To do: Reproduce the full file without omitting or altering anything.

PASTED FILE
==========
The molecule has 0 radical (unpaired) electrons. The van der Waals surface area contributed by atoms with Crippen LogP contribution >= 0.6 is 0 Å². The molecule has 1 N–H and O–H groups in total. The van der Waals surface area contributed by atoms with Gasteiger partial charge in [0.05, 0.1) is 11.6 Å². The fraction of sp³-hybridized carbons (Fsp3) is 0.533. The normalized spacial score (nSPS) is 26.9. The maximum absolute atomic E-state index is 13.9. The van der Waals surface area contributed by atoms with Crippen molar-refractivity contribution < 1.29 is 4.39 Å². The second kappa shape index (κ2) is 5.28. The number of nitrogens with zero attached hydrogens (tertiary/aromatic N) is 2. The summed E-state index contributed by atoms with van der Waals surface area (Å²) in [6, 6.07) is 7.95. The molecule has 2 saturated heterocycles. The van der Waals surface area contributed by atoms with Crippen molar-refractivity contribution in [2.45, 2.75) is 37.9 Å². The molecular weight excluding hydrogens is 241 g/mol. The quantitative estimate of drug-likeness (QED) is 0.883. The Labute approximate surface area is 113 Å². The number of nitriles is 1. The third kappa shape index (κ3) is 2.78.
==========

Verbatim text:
The molecule has 0 radical (unpaired) electrons. The van der Waals surface area contributed by atoms with Crippen LogP contribution >= 0.6 is 0 Å². The molecule has 1 N–H and O–H groups in total. The van der Waals surface area contributed by atoms with Gasteiger partial charge in [0.05, 0.1) is 11.6 Å². The fraction of sp³-hybridized carbons (Fsp3) is 0.533. The normalized spacial score (nSPS) is 26.9. The maximum absolute atomic E-state index is 13.9. The van der Waals surface area contributed by atoms with Crippen molar-refractivity contribution < 1.29 is 4.39 Å². The second kappa shape index (κ2) is 5.28. The number of nitrogens with zero attached hydrogens (tertiary/aromatic N) is 2. The summed E-state index contributed by atoms with van der Waals surface area (Å²) in [6, 6.07) is 7.95. The molecule has 2 saturated heterocycles. The van der Waals surface area contributed by atoms with Crippen molar-refractivity contribution in [2.45, 2.75) is 37.9 Å². The molecular weight excluding hydrogens is 241 g/mol. The quantitative estimate of drug-likeness (QED) is 0.883. The Labute approximate surface area is 113 Å². The number of nitriles is 1. The third kappa shape index (κ3) is 2.78.